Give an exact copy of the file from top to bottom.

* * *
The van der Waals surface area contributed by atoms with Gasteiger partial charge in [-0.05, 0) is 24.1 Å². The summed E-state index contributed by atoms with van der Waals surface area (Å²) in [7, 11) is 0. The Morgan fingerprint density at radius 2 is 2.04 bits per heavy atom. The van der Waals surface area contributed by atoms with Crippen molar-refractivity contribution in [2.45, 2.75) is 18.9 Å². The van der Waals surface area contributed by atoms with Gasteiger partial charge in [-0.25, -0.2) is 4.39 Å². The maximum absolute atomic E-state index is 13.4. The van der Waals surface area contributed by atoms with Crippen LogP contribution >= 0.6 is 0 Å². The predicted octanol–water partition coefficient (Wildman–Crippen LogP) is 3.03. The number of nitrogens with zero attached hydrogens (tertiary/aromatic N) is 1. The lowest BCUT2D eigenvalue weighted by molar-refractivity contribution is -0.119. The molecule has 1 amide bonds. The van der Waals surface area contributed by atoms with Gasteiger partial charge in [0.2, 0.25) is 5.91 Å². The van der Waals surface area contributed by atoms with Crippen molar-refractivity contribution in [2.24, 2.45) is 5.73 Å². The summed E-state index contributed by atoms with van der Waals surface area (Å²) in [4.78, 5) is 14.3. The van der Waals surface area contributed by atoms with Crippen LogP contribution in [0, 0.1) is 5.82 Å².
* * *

The van der Waals surface area contributed by atoms with Gasteiger partial charge in [-0.05, 0) is 24.1 Å². The summed E-state index contributed by atoms with van der Waals surface area (Å²) in [7, 11) is 0. The Morgan fingerprint density at radius 2 is 2.04 bits per heavy atom. The van der Waals surface area contributed by atoms with Crippen molar-refractivity contribution in [2.45, 2.75) is 18.9 Å². The van der Waals surface area contributed by atoms with Gasteiger partial charge in [-0.25, -0.2) is 4.39 Å². The maximum absolute atomic E-state index is 13.4. The van der Waals surface area contributed by atoms with Crippen LogP contribution >= 0.6 is 0 Å². The predicted octanol–water partition coefficient (Wildman–Crippen LogP) is 3.03. The number of nitrogens with zero attached hydrogens (tertiary/aromatic N) is 1. The lowest BCUT2D eigenvalue weighted by molar-refractivity contribution is -0.119. The molecule has 1 amide bonds. The van der Waals surface area contributed by atoms with Gasteiger partial charge in [0.2, 0.25) is 5.91 Å². The van der Waals surface area contributed by atoms with Crippen molar-refractivity contribution in [2.24, 2.45) is 5.73 Å². The summed E-state index contributed by atoms with van der Waals surface area (Å²) in [4.78, 5) is 14.3. The van der Waals surface area contributed by atoms with Crippen LogP contribution in [0, 0.1) is 5.82 Å².